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Academy salutes FIBA ban on vuvuzelas

This summer, FIBA banned the infamous, noise-making vuvuzelas horns that came under criticism at the World Cup in South Africa.

Not only was the sound never-ending, but extremely loud.

According to the Centers for Disease Control, the vuvuzelas were measured at a decibel level of 131. That means the horns can cause permanent hearing damage in closed basketball arenas.

The American Academy of Audiology is applauding the FIBA decision to ban the vuvuzelas.

The Academy says that noise-induced hearing loss (NIHL) can result from prolonged exposure to loud noises over 85 decibels.

Of the 36 million Americans that have hearing loss, NIHL is the cause of 33% of the cases.

In a statement issued by the Academy to be used by its member audiologists during October, which was National Audiology Awareness Month and National Protect Your Hearing Month, the Academy explained that NIHL is caused by damage to the hair cells that are found in the inner ear.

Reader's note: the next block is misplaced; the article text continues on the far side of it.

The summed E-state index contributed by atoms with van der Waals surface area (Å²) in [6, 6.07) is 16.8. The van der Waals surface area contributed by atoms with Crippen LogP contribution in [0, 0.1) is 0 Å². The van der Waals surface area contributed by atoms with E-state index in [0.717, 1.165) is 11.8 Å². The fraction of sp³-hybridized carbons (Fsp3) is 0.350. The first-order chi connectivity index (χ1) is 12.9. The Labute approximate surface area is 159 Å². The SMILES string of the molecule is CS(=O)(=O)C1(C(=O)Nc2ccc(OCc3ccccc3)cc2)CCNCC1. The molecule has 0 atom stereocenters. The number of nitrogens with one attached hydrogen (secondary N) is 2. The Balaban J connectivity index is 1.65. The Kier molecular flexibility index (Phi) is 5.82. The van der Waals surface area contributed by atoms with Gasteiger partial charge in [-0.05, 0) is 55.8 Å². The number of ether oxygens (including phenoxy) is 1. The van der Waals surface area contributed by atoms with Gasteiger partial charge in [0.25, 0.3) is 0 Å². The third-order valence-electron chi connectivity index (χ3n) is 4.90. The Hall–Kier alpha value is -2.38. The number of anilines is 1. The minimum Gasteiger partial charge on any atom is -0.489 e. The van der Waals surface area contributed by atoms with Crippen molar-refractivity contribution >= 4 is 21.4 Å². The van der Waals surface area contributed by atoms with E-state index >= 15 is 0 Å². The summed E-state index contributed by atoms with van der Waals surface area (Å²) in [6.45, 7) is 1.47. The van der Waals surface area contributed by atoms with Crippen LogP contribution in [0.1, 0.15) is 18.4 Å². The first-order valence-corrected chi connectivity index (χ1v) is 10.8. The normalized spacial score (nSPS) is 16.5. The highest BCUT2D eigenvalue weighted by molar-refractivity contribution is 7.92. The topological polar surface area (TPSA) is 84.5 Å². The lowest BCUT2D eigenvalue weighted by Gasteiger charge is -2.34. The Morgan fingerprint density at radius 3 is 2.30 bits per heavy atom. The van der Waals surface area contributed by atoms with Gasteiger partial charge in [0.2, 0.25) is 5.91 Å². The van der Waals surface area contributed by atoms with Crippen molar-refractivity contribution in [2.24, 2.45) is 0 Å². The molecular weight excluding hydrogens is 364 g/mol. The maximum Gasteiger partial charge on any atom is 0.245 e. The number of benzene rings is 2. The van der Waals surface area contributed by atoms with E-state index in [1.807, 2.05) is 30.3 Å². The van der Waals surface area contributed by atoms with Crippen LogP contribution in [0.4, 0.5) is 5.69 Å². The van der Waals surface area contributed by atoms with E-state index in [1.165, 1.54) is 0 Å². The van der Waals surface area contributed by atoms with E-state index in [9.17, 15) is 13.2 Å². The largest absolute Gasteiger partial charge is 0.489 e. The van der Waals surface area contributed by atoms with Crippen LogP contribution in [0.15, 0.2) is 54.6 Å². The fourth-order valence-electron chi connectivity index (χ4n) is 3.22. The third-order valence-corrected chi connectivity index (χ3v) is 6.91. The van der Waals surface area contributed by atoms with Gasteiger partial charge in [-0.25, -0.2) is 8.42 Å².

Hair cells are small sensory cells that convert the sounds we hear (sound energy) into electrical signals that travel to the brain.

Once damaged, those hair cells cannot grow back, causing permanent hearing loss.

Brees raises awareness

The issue of NIHL was highlighted immediately after the New Orleans Saints’ Super Bowl win over Indianapolis earlier this year.

The MVP of the game, New Orleans quarterback Drew Brees, lifted his one-year-old son Baylen up in the air in celebration and the boy was seen wearing a set of noise-reducing earphones.

“Children are exposed to high noise levels more than ever before,” said Kris English, the president of the American Academy of Audiology.

“Noise-induced hearing loss is permanent and 100% preventable.

“Brees’ leadership in hearing protection helped bring that message home.”

The Academy has cautioned spectators to wear hearing protection if it gets too loud.

And you know it’s too loud at a game if you need to shout to be heard by yourself and people around you, if your ears ring during or after the event or you experience a decrease in your hearing, or you have a feeling of fullness in your ears before or after the event.

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